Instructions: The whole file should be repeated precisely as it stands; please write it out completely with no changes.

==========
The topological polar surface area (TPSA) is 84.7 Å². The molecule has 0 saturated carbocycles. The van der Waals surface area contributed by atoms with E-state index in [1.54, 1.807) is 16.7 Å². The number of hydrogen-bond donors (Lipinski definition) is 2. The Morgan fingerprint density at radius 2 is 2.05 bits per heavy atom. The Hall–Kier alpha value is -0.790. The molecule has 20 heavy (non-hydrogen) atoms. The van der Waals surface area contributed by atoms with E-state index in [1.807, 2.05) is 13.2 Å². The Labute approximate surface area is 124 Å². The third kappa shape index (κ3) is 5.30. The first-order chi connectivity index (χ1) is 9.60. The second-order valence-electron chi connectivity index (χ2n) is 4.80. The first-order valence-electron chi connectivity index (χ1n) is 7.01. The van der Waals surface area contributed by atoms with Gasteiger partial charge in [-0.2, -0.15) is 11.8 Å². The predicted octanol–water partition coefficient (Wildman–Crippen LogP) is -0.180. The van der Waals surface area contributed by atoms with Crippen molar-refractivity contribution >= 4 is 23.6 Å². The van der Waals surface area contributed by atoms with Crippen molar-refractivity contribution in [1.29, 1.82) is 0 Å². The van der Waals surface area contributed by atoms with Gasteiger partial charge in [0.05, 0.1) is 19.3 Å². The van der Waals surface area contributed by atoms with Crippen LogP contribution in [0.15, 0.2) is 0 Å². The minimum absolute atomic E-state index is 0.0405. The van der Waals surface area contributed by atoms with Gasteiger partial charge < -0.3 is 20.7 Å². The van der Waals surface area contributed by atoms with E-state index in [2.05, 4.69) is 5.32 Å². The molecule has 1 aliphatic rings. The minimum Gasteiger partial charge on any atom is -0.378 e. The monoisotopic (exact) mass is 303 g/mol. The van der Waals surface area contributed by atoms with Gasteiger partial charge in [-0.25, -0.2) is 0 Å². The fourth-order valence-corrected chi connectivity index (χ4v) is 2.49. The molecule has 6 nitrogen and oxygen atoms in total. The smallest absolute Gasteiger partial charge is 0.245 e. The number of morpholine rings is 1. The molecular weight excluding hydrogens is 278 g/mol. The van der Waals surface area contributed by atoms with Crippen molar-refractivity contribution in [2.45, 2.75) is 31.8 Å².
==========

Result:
The topological polar surface area (TPSA) is 84.7 Å². The molecule has 0 saturated carbocycles. The van der Waals surface area contributed by atoms with E-state index in [1.54, 1.807) is 16.7 Å². The number of hydrogen-bond donors (Lipinski definition) is 2. The Morgan fingerprint density at radius 2 is 2.05 bits per heavy atom. The Hall–Kier alpha value is -0.790. The molecule has 20 heavy (non-hydrogen) atoms. The van der Waals surface area contributed by atoms with E-state index in [1.807, 2.05) is 13.2 Å². The Labute approximate surface area is 124 Å². The third kappa shape index (κ3) is 5.30. The first-order chi connectivity index (χ1) is 9.60. The second-order valence-electron chi connectivity index (χ2n) is 4.80. The first-order valence-electron chi connectivity index (χ1n) is 7.01. The van der Waals surface area contributed by atoms with Gasteiger partial charge in [-0.2, -0.15) is 11.8 Å². The predicted octanol–water partition coefficient (Wildman–Crippen LogP) is -0.180. The van der Waals surface area contributed by atoms with Crippen molar-refractivity contribution >= 4 is 23.6 Å². The van der Waals surface area contributed by atoms with Crippen molar-refractivity contribution in [1.29, 1.82) is 0 Å². The van der Waals surface area contributed by atoms with Gasteiger partial charge in [0.05, 0.1) is 19.3 Å². The van der Waals surface area contributed by atoms with Crippen LogP contribution in [0.15, 0.2) is 0 Å². The minimum absolute atomic E-state index is 0.0405. The van der Waals surface area contributed by atoms with Gasteiger partial charge < -0.3 is 20.7 Å². The van der Waals surface area contributed by atoms with E-state index in [2.05, 4.69) is 5.32 Å². The molecule has 1 aliphatic rings. The minimum Gasteiger partial charge on any atom is -0.378 e. The monoisotopic (exact) mass is 303 g/mol. The van der Waals surface area contributed by atoms with Gasteiger partial charge in [-0.25, -0.2) is 0 Å². The fourth-order valence-corrected chi connectivity index (χ4v) is 2.49. The molecule has 6 nitrogen and oxygen atoms in total. The smallest absolute Gasteiger partial charge is 0.245 e. The number of morpholine rings is 1. The molecular weight excluding hydrogens is 278 g/mol. The van der Waals surface area contributed by atoms with Crippen molar-refractivity contribution in [2.45, 2.75) is 31.8 Å².